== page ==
As for the executive body, we have now more female vice ministers, executive secretaries in the ministries and deputy akims (governors) of regions than before. Female political civil servants total 10 percent. Among them, 15 percent are in Corps A and 940 servants are in the reserve of the Corps A. Among those, 148 are women (16 percent).

By studying the above-mentioned report, you can conclude that we have made more progress than any other [Commonwealth of Independent State] CIS country. I am sure that Kazakhstan women have sufficient educational background and enough experience to occupy high ranking positions in politics in the near future.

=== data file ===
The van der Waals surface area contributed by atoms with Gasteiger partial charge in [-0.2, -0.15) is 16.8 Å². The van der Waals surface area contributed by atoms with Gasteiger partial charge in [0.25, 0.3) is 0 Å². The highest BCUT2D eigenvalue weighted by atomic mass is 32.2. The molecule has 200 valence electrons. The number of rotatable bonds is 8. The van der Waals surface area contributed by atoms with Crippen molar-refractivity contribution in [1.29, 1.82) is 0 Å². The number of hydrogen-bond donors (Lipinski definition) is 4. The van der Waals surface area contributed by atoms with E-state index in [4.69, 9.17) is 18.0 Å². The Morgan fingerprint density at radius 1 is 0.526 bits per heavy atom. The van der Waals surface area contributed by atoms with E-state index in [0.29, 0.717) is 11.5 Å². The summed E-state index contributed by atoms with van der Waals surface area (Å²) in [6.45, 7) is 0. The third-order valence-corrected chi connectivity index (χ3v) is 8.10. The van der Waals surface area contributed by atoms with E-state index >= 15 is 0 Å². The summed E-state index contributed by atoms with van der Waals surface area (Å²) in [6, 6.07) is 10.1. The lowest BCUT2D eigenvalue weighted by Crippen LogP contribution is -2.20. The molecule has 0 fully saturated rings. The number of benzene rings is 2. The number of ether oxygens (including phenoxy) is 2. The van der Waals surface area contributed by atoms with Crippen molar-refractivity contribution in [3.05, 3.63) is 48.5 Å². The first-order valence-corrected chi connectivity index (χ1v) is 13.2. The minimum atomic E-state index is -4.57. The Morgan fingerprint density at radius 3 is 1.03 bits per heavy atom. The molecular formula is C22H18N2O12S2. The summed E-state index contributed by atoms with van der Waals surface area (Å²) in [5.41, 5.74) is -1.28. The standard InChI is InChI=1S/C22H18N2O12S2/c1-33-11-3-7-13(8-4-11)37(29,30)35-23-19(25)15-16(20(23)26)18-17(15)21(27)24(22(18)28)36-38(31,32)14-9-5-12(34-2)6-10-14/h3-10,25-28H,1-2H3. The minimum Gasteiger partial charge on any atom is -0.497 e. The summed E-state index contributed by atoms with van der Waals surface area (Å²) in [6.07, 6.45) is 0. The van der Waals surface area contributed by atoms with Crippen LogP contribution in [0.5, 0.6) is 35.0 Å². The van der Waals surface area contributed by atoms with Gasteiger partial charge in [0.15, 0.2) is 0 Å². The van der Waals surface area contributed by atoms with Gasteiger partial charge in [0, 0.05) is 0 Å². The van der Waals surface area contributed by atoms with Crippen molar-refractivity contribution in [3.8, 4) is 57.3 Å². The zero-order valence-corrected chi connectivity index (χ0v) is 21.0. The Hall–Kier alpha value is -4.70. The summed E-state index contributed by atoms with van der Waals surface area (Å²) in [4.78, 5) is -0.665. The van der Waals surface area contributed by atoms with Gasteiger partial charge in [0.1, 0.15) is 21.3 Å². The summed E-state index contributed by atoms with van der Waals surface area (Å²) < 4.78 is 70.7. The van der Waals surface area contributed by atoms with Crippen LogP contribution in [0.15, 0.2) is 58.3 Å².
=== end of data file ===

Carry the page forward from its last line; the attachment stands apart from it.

How has the situation for women changed over the course of your career?

We never used to have a lot of women in government. Moreover, they took responsibility for the most complicated spheres such as healthcare, economic integration and social protection. I think that, first of all, common goals and challenges the ministries are faced with have brought us together. We are friends since the days when we were low-level employees working in different departments of the government. And I am glad to have maintained our good professional and warm personal relations.

We have also established good professional contacts with the deputies. Some deputies are members of the National Commission for Women’s Affairs, Family and Demographic Policy under the President, which I chair. We combine our common efforts for the prosperity of Kazakhstan society. Once I read an interesting quotation: ‘A true friend is not the one who looks at you, catching every move. A true friend is the one who is looking and moving with you in the same direction.’

The deputies, as well as members of the National Commission, did much to improve the position of families, women and children in Kazakhstan.